Stop and Frisk: Colored People ONLY

Photo Credit: David Torres. Via New York Post

Policemen stop-and-frisk two African American males.
(Photo by David Torres via The New York Post)

By Brenda Bota

Authorities, specifically policemen, should be watched during work. However, can we trust those higher authorities to do their job right?

The stop and frisk policy is unfair in the sense that authorities abuse their power. When officers are being put into their job, they do whatever is required and they look like they can do the job right with the right heart, but once they leave their job setting, they do what they please. The Stop and Frisk policy deals with a lot of racism and suspicion towards colored people or the way someone is dressed.

“Judging by the cover of the book,” A mentality is drawn upon certain races so when an authority sees that race, already, he or she is thinking that this person might be doing something illegal.

The Stop and Frisk policy is a policy that over years has caused problems to many people and their lives. The simple idea of stopping, when asked to then later being let go because you’re safe is more embarrassing and hurtful then actually being caught if you had some sort of bad possession on you. Why do I say this? Because it’s embarrassing and hurtful to be stopped and frisked because you’re being suspected of something, the reason being you’re dressed a certain way and/or your race.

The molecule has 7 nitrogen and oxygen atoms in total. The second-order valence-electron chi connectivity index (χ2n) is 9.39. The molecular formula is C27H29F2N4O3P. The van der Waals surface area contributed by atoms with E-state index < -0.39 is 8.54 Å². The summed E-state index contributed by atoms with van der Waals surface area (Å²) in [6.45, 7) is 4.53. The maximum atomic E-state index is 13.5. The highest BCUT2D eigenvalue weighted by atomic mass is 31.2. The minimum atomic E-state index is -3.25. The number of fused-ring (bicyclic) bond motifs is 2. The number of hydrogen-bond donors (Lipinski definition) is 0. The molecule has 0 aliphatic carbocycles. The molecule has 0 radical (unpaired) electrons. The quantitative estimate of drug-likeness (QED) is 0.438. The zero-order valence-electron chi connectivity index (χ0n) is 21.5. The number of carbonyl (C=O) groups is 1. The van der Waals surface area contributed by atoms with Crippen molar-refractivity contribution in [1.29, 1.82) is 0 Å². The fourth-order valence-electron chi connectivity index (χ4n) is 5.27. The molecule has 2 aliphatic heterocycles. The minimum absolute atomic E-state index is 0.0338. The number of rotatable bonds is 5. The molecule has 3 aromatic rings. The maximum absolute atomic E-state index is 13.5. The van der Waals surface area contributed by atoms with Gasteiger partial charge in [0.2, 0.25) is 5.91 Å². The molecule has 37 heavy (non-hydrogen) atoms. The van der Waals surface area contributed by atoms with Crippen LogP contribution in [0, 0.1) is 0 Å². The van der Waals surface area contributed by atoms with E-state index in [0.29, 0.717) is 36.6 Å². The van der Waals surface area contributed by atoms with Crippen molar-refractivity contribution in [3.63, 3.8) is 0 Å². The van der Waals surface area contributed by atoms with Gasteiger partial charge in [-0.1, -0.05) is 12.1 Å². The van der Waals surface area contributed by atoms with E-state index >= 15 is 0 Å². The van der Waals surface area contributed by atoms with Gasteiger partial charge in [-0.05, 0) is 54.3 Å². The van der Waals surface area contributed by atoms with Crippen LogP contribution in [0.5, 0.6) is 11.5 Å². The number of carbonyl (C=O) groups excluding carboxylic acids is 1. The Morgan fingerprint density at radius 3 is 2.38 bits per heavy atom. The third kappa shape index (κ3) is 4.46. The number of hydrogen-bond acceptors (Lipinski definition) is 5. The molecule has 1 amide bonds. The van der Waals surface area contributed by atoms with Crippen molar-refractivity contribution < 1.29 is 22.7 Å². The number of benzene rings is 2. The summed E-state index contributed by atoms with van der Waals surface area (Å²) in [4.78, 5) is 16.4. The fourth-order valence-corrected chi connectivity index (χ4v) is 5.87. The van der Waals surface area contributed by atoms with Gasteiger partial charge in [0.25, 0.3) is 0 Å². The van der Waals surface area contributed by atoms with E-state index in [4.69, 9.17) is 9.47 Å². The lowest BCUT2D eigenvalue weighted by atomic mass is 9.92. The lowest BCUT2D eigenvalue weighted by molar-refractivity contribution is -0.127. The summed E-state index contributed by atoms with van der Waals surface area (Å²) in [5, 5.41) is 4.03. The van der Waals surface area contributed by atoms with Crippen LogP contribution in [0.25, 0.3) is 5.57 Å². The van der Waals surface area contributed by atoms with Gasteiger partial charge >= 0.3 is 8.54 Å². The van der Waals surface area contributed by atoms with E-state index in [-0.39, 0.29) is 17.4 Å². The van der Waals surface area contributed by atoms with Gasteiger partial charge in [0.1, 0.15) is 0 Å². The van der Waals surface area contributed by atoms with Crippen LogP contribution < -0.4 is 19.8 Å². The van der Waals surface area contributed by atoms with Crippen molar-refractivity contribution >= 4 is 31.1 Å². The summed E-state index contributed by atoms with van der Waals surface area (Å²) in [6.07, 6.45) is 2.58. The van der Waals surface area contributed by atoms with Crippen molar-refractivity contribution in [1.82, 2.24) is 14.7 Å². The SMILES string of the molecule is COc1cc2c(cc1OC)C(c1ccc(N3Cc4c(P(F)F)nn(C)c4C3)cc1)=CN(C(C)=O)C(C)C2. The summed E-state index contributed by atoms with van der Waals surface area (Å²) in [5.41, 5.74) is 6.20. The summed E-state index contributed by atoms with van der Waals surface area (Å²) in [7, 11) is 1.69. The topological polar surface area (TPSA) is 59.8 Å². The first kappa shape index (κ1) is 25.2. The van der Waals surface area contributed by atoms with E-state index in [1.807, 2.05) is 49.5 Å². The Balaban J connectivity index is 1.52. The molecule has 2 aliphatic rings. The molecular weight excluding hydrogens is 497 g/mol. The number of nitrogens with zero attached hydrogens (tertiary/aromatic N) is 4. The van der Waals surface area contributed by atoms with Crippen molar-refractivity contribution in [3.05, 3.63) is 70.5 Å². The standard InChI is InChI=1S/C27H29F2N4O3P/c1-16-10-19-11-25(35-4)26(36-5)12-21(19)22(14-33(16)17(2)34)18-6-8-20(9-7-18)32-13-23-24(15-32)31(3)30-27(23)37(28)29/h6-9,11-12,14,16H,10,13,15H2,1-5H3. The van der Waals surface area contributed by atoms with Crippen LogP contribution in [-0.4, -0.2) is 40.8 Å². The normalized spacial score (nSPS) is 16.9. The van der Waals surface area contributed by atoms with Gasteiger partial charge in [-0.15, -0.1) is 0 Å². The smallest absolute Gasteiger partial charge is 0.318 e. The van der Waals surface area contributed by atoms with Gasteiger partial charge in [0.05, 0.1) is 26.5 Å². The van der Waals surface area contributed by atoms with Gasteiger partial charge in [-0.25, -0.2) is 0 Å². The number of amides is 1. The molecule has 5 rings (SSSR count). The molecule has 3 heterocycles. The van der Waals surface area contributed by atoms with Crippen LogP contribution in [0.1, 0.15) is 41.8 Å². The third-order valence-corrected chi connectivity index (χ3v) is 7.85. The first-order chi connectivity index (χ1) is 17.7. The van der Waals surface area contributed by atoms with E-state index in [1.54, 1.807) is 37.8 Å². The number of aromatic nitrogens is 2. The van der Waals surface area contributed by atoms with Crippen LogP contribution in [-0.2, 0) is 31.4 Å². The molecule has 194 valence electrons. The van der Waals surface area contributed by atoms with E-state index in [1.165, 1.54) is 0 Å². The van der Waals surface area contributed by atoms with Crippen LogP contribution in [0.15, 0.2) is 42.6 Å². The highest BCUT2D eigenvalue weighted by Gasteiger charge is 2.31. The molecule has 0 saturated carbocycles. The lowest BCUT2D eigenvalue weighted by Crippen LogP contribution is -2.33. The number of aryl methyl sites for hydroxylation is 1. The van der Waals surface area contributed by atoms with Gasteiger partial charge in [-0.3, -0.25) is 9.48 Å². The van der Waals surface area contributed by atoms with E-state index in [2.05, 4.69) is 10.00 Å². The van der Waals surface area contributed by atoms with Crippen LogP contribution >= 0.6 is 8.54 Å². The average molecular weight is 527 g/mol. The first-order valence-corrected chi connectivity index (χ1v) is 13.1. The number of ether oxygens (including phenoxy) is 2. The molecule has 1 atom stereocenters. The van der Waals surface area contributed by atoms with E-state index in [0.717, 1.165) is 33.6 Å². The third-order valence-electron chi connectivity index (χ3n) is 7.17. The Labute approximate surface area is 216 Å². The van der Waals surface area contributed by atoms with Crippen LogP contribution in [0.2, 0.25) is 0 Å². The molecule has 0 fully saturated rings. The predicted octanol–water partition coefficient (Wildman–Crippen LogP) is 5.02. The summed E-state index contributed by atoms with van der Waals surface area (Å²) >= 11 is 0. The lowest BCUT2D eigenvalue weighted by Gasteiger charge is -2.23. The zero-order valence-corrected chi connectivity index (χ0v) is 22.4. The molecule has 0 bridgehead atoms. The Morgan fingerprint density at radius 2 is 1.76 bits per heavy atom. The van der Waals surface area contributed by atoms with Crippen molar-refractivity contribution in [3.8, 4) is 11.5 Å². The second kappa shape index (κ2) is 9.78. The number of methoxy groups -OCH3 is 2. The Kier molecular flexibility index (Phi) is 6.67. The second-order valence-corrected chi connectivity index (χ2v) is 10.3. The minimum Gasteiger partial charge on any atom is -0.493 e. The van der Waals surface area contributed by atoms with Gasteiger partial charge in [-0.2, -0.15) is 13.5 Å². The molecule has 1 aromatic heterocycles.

For an outlook, a guy who lives in my apartment, who is black was going out for a bike ride wearing a baggy hoodie. He was stopped by a policeman and asked some questions and had to take out things in his pocket. Now suppose this was a white man. He would have probably had on gym-looking clothing and he would have not been stopped because if a man is white and has on a white t-shirt and shorts and sneakers with his bike, what shows is that he’s doing anything wrong? Nothing. Now suppose this same white guy had the same outfit as this black guy. Would he have been stopped? No. In the eyes of the authority he’s just going for a bike ride. Also like studies show less Whites commit crimes so the police also has another reason for having his or her suspicions.

Moreover, not many colored people know their rights as a person. Many might allow a police officer search or ask questions when they can actually stop the officer from doing so or they can simply ask why the officer wants to search him or her which the victim has every right to the answer.


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